The report is titled Trends in Global Manufacturing, Goods Movement and Consumption, and Their Effect on the Growth of United States Ports and Distribution. It notes that while supply chain tracking systems and logistics networks are getting better at supporting production sites in regions offering lower labor costs, the extra distance and the challenges of delivering parts for servicing production often compromise supply chain predictability. Additionally, managing the longer and more complex supply chain adds expense, which must be tracked to make sure it does not erase lower-cost labor benefits.
In 2011, China is expected to out-produce the United States for the first time, producing $1.87 billion in goods output while the United States is expected to produce $1.71 billion in goods output. In the United States, this production value has created 12 million jobs within the manufacturing industry, which accounts for approximately 10 percent of the overall United States workforce (2).
Additionally, U.S. government policies have a profound impact on manufacturing and manufacturing-related employment in the United States. Decisions that are made by multi-national corporations go well beyond the selection of manufacturing locations, and include decisions about where to locate corporate headquarters, research and development centers, production centers and distribution networks. Four have a varying impact on when, where and why companies select and locate facilities:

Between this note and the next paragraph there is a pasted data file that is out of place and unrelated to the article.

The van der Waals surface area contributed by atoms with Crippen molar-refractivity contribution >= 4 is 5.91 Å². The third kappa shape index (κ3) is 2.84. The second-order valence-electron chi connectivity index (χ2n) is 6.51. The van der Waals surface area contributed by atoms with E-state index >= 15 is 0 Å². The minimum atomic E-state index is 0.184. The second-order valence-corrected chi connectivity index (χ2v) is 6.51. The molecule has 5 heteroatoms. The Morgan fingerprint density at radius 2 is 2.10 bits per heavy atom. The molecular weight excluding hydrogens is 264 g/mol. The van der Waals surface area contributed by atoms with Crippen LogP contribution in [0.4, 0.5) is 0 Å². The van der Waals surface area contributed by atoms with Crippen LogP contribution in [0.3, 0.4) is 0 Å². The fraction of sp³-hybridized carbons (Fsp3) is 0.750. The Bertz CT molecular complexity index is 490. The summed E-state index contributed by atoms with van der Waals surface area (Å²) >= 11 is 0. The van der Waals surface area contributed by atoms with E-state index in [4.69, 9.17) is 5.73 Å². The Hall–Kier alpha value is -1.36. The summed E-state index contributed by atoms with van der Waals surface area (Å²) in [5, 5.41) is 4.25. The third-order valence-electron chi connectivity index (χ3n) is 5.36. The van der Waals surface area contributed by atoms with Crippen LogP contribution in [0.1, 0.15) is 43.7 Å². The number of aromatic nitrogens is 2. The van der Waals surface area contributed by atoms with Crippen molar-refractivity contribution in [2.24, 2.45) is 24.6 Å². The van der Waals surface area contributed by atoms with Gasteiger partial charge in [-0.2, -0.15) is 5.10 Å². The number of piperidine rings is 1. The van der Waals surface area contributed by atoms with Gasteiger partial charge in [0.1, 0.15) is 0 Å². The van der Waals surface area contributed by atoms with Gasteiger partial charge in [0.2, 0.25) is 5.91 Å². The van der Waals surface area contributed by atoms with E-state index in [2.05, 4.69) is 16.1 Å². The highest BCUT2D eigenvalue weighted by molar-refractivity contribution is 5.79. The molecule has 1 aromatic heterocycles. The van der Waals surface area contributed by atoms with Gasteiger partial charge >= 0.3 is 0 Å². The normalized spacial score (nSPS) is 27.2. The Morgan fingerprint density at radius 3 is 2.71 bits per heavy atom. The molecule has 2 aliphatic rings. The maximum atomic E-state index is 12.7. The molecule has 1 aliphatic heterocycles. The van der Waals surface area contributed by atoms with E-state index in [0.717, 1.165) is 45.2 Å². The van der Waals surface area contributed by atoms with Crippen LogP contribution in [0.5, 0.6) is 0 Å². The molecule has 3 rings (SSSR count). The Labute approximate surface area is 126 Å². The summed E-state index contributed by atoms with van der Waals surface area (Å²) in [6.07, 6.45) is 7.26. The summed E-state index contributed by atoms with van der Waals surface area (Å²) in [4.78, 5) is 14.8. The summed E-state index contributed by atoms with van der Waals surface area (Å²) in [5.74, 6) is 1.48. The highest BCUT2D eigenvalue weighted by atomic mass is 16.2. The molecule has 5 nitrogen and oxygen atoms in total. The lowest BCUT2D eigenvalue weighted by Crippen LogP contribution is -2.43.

• Corporate income tax policies
• Research and development policy
• Export policy
• Environmental policy
A key to retaining competitiveness and attractiveness in the United States is to re-frame business policies with a focus on corporate taxes, research and development taxes and consistent application of policy regulations, the report concludes. This is vital to ensure that companies based in the United States are not hindered and that there is an environment where investment is seen as less risky in the United States than in other countries.